If you have eight minutes and 24 seconds to spare today, go to YouTube and type in “Jon Stewart” and “47 per cent”. You’ll be rewarded with the American satirist’s precision-tooled take-down of Mitt Romney’s comments about tax-dodging Obama voters. “George Romney was on welfare,” riffs Stewart. “So according to Mitt Romney’s own logic, Mitt Romney could not win the vote… of his dad.” Boom! – as Stewart likes to say. Now type in “Nick Clegg” and “Autotune”. If you haven’t seen it, the Deputy Prime Minister’s apology for tuition fees has been set to an uplifting dance beat and remixed into an insincere, robotic warble. It’s hypnotically hilarious.
Both clips are rapid responses to current events, cooked up in the hours after the original gaffes. Both are brilliant. The difference is where they came from. ElectroClegg went viral via the satirical website The Poke. So far it has had just under half a million hits. Stewart's Romney rant went out on his Daily Show, the longest-runner on American channel Comedy Central, screening at 10pm, four days a week, 42 weeks a year, averaging 2.3 million viewers.
Where is its UK equivalent? There is no shortage of talent for satire in this country. A new generation of stand-ups, such as Josie Long and Andrew Maxwell, are engaged, enraged and doling out political punchlines every night of the week. This week Peter Cook's dissident hotbed, The Establishment, launched a new club night. The Poke and The Daily Mash lead a crowded field of online parodists.
And yet there is no regular home for satire on television. The Thick of It is wonderful, but sitcoms, however classy, can't compete with an exhilarating, prime time, daily dose of kneejerk invective. Have I Got News for You and Mock the Week are slaves to their panel-game format while The 10 O'Clock Show has failed to take off – probably because it screens once a week, when programmers feel like it.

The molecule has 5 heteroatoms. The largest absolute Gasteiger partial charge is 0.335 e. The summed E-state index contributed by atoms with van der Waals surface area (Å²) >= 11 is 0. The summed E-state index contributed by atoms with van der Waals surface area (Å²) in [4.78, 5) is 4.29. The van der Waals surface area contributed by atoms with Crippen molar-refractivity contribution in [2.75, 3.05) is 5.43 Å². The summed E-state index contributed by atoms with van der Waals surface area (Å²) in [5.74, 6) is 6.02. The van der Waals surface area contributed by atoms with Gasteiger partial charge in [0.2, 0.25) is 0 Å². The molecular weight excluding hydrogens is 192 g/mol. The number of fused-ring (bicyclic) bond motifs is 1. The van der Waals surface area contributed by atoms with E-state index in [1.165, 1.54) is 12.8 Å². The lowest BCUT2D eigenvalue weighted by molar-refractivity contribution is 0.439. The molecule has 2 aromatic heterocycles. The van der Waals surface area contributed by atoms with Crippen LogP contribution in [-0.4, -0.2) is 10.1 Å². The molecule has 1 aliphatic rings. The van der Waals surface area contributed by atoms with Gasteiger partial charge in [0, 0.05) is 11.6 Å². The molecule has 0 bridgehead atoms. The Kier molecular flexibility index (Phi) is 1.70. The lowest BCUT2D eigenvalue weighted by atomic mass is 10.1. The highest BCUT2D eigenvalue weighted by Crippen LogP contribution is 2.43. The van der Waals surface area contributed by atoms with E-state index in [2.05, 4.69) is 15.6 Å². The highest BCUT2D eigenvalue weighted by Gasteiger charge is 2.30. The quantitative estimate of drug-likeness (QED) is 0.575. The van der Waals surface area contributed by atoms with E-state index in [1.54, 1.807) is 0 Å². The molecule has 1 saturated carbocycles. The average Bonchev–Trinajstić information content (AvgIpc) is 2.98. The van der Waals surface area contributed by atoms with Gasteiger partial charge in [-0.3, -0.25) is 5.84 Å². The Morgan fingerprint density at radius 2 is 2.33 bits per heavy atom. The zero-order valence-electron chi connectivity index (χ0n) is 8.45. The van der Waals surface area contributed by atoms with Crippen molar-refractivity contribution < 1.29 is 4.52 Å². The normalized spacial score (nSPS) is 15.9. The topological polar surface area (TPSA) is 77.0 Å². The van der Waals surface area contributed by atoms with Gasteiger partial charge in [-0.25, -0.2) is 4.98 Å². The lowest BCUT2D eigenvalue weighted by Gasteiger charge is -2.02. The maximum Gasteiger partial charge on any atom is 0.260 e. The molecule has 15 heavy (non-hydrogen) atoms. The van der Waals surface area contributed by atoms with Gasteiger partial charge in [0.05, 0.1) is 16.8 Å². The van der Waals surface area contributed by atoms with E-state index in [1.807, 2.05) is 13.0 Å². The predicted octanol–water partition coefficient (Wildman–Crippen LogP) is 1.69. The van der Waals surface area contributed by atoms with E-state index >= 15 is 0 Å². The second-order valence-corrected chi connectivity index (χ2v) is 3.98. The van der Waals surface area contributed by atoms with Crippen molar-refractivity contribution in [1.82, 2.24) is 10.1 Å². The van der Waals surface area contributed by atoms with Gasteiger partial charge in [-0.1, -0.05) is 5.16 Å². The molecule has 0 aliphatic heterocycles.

Perhaps there is no Daily Show because programmes like Newsnight already do a fine job of holding the powerful to account.
The new Director General of the BBC, George Entwistle discovered that first-hand with a baptismal grilling on Today this week. He has made promising noises about more female presenters, creativity, women's sport. I would add commissioning a UK Daily Show to his to-do list. As the events of this week, from Clegg-gate to Plebgate, have shown, we need it now, more than ever.
* There's no such thing as a free lunch. Waitrose, of all retailers, should know that. And yet this week, the high-class supermarket tried to crowdsource a bit of cute buzz when it asked members of the public to finish the sentence "I shop at Waitrose because…" and post their responses on Twitter. A couple of shoppers played stereotypical ball – "Because you say 'Ten items or fewer' not 'Ten items or less', which is important" – but it took less than an hour for the hashtag #WaitroseReasons to become the battleground for some good, old-fashioned class warfare. "Because I hate poor people". "Because their colour scheme matches my Range Rover". "Because Clarissa's pony just will not eat Asda Value straw." Ouch.
Or maybe not. It could be that Waitrose has hit upon advertising gold – an irritating campaign a la Marks and Spencer's "This is not just…", which inspires easy mockery and thus widespread repetition. This is the same company that produces those beautiful, tear-jerking John Lewis adverts on a near quarterly basis, after all: it's hard to believe they blundered their way in to this social media trap.
One response – "Because I was once in the Holloway Road branch and heard a dad say 'Put the papaya down, Orlando!'" – has now spawned its own sloganT-shirt. Maybe there is such a thing as a free lunch, after all. Waitrose should give each of its helpful tweeters a houmous flatbread and a coconut water to say thank you for a job well done.